Putting it together. Your turkeys may be resting, but they're not resting just anywhere. Find areas that meet their needs and hunt them. Use prevailing temperatures to your advantage.

Mayfield and Harrington put a tremendous emphasis on scouting. They pattern their turkeys like many deer hunters pattern whitetails. They also know where the birds are likely to be at any given time of day and under any weather condition. Mayfield compares effective turkey scouting with the three rules he was given as a young boy when he wanted to cross the street: stop, look and listen.

(1) Stop. "You can't scout effectively from a four-wheeler," Mayfield says. "Most hunters are too busy trying to cover so much ground that they don't take the time to scout effectively. You absolutely have to get in the woods and take your time if you're going to do it right and that means getting off the four-wheeler or out of the truck and walking into the woods . . . over and over again."

(2) Look. Looking means more than just keeping your eyes open, according to Mayfield. While most hunters are staring vacantly into the forest bottoms or fields, Mayfield is looking for specific things that tell him he's on the trail of a gobbler.

"Look at the ground very carefully when you're in an area that might hold some good turkeys. Lots of times I'll find feathers in the woods. Gobbler feathers have a black tip whereas hen feathers don't. It seems like a simple thing, but a lot of hunters don't realize that and don't know what they have when they find a feather," Mayfield says.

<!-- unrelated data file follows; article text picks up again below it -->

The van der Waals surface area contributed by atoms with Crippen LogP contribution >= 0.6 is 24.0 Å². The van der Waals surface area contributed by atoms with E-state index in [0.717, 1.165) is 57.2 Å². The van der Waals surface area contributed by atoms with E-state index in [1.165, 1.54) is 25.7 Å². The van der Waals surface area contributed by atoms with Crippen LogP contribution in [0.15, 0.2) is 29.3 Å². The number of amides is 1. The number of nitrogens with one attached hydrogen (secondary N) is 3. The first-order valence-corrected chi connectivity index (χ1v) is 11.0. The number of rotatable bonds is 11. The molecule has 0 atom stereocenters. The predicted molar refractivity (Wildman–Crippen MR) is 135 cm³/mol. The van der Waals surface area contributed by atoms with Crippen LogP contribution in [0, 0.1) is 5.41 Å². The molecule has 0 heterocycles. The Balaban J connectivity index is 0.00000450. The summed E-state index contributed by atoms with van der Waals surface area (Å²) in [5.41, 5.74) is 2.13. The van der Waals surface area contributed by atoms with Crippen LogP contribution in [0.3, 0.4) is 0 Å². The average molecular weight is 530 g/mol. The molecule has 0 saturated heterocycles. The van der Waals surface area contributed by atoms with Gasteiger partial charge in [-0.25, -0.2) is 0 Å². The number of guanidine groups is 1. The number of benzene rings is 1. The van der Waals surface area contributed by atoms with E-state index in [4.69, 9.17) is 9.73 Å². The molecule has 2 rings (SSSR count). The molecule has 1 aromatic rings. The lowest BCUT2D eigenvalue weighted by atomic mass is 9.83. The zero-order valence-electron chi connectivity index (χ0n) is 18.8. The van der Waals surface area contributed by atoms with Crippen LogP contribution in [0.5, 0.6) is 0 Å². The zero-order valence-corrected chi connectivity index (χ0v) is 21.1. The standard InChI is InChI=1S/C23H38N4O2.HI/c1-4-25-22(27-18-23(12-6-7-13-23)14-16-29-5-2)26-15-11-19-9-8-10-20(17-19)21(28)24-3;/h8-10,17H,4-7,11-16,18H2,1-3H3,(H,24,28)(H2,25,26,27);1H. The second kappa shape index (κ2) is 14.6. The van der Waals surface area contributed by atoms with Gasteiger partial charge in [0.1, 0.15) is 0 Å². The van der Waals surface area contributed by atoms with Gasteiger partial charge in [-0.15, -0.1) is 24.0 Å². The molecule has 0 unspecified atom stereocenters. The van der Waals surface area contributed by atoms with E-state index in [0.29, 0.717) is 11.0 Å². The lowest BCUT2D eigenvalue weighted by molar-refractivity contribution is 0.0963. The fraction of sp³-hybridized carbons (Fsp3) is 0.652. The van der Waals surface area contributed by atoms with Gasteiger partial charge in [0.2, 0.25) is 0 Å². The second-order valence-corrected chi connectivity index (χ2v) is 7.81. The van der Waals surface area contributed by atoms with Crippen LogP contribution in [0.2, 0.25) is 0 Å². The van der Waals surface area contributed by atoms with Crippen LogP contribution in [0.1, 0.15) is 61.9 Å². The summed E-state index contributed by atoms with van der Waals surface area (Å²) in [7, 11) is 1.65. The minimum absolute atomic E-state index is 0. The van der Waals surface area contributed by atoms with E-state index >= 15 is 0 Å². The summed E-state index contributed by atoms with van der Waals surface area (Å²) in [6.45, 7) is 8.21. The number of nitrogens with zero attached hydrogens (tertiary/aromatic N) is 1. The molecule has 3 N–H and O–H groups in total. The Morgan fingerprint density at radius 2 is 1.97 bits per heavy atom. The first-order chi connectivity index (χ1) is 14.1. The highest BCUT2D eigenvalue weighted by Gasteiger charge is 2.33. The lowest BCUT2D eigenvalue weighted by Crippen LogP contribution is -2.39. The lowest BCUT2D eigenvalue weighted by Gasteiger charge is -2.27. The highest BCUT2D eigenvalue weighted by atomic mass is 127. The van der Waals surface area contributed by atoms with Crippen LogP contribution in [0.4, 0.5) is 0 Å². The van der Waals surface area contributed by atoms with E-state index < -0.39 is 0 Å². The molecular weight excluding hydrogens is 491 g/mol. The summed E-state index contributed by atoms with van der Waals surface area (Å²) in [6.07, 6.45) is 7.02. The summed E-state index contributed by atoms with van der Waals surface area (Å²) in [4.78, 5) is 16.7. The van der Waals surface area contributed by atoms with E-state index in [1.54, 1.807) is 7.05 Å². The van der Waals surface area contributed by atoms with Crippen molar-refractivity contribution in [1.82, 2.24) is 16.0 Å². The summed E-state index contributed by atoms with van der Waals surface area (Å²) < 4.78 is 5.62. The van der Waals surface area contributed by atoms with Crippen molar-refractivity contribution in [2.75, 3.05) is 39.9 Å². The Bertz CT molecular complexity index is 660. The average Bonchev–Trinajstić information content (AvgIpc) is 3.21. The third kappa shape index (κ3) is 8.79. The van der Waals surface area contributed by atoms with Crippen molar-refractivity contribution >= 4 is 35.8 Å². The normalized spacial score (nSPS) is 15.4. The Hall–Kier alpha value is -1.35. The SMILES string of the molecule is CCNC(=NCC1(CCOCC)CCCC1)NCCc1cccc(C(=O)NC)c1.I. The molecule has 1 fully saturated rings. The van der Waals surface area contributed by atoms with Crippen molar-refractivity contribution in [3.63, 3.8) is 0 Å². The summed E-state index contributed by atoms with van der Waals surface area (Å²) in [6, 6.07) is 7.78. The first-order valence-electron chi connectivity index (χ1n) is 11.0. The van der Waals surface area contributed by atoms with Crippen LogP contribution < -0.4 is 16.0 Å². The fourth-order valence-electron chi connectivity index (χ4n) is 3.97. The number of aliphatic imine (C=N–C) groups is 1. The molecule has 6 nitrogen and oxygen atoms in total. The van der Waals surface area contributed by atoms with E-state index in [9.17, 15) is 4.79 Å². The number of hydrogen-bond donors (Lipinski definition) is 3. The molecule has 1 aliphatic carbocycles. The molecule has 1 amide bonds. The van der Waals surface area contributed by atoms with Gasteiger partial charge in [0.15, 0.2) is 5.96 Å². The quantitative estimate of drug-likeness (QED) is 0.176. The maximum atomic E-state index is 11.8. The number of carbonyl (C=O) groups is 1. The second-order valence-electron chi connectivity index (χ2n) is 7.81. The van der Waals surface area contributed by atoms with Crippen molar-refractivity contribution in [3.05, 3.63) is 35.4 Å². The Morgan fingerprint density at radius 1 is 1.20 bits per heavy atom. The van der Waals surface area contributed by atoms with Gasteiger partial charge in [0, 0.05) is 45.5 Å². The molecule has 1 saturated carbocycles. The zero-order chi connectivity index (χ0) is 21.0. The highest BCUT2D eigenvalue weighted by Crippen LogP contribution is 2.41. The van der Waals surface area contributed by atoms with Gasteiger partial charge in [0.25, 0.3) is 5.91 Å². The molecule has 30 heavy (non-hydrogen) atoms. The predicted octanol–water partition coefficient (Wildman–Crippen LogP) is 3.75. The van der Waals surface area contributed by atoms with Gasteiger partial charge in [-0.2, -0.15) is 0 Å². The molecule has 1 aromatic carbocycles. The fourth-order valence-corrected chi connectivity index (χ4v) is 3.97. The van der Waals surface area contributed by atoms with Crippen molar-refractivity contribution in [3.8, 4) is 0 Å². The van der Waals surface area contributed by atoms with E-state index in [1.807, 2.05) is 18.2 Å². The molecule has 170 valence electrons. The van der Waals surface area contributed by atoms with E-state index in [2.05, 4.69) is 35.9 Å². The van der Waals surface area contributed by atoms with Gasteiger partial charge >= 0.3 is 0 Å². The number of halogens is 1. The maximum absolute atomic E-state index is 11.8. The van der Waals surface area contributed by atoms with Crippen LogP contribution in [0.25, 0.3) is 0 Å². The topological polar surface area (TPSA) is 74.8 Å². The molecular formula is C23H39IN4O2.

Mayfield also looks for turkey droppings. "If the bird is a gobbler, the droppings will be curled and shaped like the letter 'J.' Hen droppings are left in a round pile." He also looks for strut marks, where the gobbler has dragged his wings while strutting.

Finally, Mayfield keeps an eye out for tracks, even on hardpan surfaces. "Lots of hunters look for turkey prints in soft ground and it's great if you can find them, but in drought years or on harder surfaces you may never see a complete track even though the area is crawling with good birds." In these situations, Mayfield will look for a mere fragment of a track that was left by a turkey.

"Unless you're talking about rock, turkeys will almost always leave some tracks. Even when the ground surface is too hard to make out the full outline of the foot, you can generally see the pinhole marking from the individual toenail at the end of each toe. These at least will tell you that there are turkeys in the area."

"Of course, if the ground's soft enough to leave a full footprint, that can tell you a lot, as well. If the footprint is broad and shows clear segmentation, you're looking at a gobbler who's got some weight and age on him. Those two factors tend to flatten out the foot." Mayfield particularly likes to put this information to use when hunting with a friend. "I'll make note of the prints and make sure I'm the one who goes off in search of the big gobbler. I'm always happy to send my partner after the other bird, even if it means he's following more than one, since they're probably jakes."

(3) Listen. The final element in Mayfield's scouting triumvirate is to listen carefully once you've located an area being used by turkeys. "The first part of listening means being quiet," Mayfield advises. "You can't be listening effectively if you're walking or moving. You've got to settle down and attune yourself to the woods or the fields. This is very important since it's going to tell you how to call once you're ready to hunt."

Quite naturally, Mayfield takes his calling cues from the hens in the woods he's hunting. "I let the hens and gobblers dictate everything about my calling, from the type of call to the cadence to the volume. If the hens are loud, I'm loud. If they're quiet, I'm quiet. Of course, if the gobbler is loud, well, he's basically telling everyone goodbye, because he only going to be there a little while longer."

Finally, Mayfield and Harrington offer what may be the best advice a turkey expert could possibly have for aspiring turkey hunters. "You'll need a good pair of shoes, a good job and a good spouse. It takes all three or you'll wind up going through all three."

You can contact Mi

ke Mayfield and Cameron Harrington via e-mail at